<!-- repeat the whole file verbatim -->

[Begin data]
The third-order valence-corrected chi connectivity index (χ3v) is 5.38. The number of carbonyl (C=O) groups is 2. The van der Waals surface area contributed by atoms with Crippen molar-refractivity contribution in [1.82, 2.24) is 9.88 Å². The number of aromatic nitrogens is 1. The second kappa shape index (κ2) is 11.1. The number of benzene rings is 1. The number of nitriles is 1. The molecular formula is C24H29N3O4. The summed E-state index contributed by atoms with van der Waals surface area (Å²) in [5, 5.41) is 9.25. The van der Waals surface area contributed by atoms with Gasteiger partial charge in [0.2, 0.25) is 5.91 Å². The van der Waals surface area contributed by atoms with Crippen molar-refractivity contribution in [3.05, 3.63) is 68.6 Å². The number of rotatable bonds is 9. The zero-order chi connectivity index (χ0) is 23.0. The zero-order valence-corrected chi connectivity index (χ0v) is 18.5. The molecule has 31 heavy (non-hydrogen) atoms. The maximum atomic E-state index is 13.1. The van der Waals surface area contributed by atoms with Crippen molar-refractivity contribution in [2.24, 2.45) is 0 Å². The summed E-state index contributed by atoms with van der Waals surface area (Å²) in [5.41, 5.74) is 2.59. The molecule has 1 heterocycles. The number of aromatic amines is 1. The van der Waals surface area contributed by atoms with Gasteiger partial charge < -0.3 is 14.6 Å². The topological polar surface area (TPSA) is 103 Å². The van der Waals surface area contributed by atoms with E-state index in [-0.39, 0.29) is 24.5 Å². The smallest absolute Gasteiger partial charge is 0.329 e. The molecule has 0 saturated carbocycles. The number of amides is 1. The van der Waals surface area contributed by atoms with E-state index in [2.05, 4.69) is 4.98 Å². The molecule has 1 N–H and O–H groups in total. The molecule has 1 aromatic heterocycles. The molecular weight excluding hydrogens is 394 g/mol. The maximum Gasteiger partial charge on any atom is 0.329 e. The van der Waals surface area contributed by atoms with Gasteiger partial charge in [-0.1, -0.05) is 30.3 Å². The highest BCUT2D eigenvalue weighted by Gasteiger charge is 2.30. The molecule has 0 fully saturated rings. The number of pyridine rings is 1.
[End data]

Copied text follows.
The third-order valence-corrected chi connectivity index (χ3v) is 5.38. The number of carbonyl (C=O) groups is 2. The van der Waals surface area contributed by atoms with Crippen molar-refractivity contribution in [1.82, 2.24) is 9.88 Å². The number of aromatic nitrogens is 1. The second kappa shape index (κ2) is 11.1. The number of benzene rings is 1. The number of nitriles is 1. The molecular formula is C24H29N3O4. The summed E-state index contributed by atoms with van der Waals surface area (Å²) in [5, 5.41) is 9.25. The van der Waals surface area contributed by atoms with Gasteiger partial charge in [0.2, 0.25) is 5.91 Å². The van der Waals surface area contributed by atoms with Crippen molar-refractivity contribution in [3.05, 3.63) is 68.6 Å². The number of rotatable bonds is 9. The zero-order chi connectivity index (χ0) is 23.0. The zero-order valence-corrected chi connectivity index (χ0v) is 18.5. The molecule has 31 heavy (non-hydrogen) atoms. The maximum atomic E-state index is 13.1. The van der Waals surface area contributed by atoms with Crippen molar-refractivity contribution in [2.24, 2.45) is 0 Å². The summed E-state index contributed by atoms with van der Waals surface area (Å²) in [5.41, 5.74) is 2.59. The molecule has 1 heterocycles. The number of aromatic amines is 1. The van der Waals surface area contributed by atoms with Gasteiger partial charge < -0.3 is 14.6 Å². The topological polar surface area (TPSA) is 103 Å². The van der Waals surface area contributed by atoms with E-state index in [-0.39, 0.29) is 24.5 Å². The smallest absolute Gasteiger partial charge is 0.329 e. The molecule has 0 saturated carbocycles. The number of amides is 1. The van der Waals surface area contributed by atoms with E-state index in [2.05, 4.69) is 4.98 Å². The molecule has 1 N–H and O–H groups in total. The molecule has 1 aromatic heterocycles. The molecular weight excluding hydrogens is 394 g/mol. The maximum Gasteiger partial charge on any atom is 0.329 e. The van der Waals surface area contributed by atoms with Gasteiger partial charge in [-0.1, -0.05) is 30.3 Å². The highest BCUT2D eigenvalue weighted by Gasteiger charge is 2.30. The molecule has 0 fully saturated rings. The number of pyridine rings is 1.